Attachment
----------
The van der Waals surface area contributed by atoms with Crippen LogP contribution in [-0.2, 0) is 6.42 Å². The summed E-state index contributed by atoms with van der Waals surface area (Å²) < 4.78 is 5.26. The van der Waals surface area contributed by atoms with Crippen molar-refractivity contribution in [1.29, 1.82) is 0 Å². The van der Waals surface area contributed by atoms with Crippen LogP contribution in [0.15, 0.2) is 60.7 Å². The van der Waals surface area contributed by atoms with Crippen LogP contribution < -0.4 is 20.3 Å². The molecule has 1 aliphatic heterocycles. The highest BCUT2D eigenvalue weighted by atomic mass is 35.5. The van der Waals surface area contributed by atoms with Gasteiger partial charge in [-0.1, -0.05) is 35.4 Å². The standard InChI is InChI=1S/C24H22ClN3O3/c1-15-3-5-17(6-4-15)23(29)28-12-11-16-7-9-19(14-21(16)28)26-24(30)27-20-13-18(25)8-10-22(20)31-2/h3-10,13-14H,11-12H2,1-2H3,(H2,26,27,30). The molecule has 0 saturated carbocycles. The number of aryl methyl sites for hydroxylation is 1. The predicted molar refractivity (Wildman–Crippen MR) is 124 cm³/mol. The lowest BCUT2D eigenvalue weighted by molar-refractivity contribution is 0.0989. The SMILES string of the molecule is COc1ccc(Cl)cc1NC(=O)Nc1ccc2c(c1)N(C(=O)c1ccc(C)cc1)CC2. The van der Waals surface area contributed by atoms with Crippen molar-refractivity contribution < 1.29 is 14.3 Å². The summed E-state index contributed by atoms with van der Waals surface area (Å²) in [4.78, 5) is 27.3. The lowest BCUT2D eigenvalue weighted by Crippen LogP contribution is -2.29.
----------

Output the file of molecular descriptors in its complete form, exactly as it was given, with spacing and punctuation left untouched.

The van der Waals surface area contributed by atoms with Crippen LogP contribution in [-0.2, 0) is 6.42 Å². The summed E-state index contributed by atoms with van der Waals surface area (Å²) < 4.78 is 5.26. The van der Waals surface area contributed by atoms with Crippen molar-refractivity contribution in [1.29, 1.82) is 0 Å². The van der Waals surface area contributed by atoms with Crippen LogP contribution in [0.15, 0.2) is 60.7 Å². The van der Waals surface area contributed by atoms with Crippen LogP contribution < -0.4 is 20.3 Å². The molecule has 1 aliphatic heterocycles. The highest BCUT2D eigenvalue weighted by atomic mass is 35.5. The van der Waals surface area contributed by atoms with Gasteiger partial charge in [-0.1, -0.05) is 35.4 Å². The standard InChI is InChI=1S/C24H22ClN3O3/c1-15-3-5-17(6-4-15)23(29)28-12-11-16-7-9-19(14-21(16)28)26-24(30)27-20-13-18(25)8-10-22(20)31-2/h3-10,13-14H,11-12H2,1-2H3,(H2,26,27,30). The molecule has 0 saturated carbocycles. The number of aryl methyl sites for hydroxylation is 1. The predicted molar refractivity (Wildman–Crippen MR) is 124 cm³/mol. The lowest BCUT2D eigenvalue weighted by molar-refractivity contribution is 0.0989. The SMILES string of the molecule is COc1ccc(Cl)cc1NC(=O)Nc1ccc2c(c1)N(C(=O)c1ccc(C)cc1)CC2. The van der Waals surface area contributed by atoms with Crippen molar-refractivity contribution < 1.29 is 14.3 Å². The summed E-state index contributed by atoms with van der Waals surface area (Å²) in [4.78, 5) is 27.3. The lowest BCUT2D eigenvalue weighted by Crippen LogP contribution is -2.29.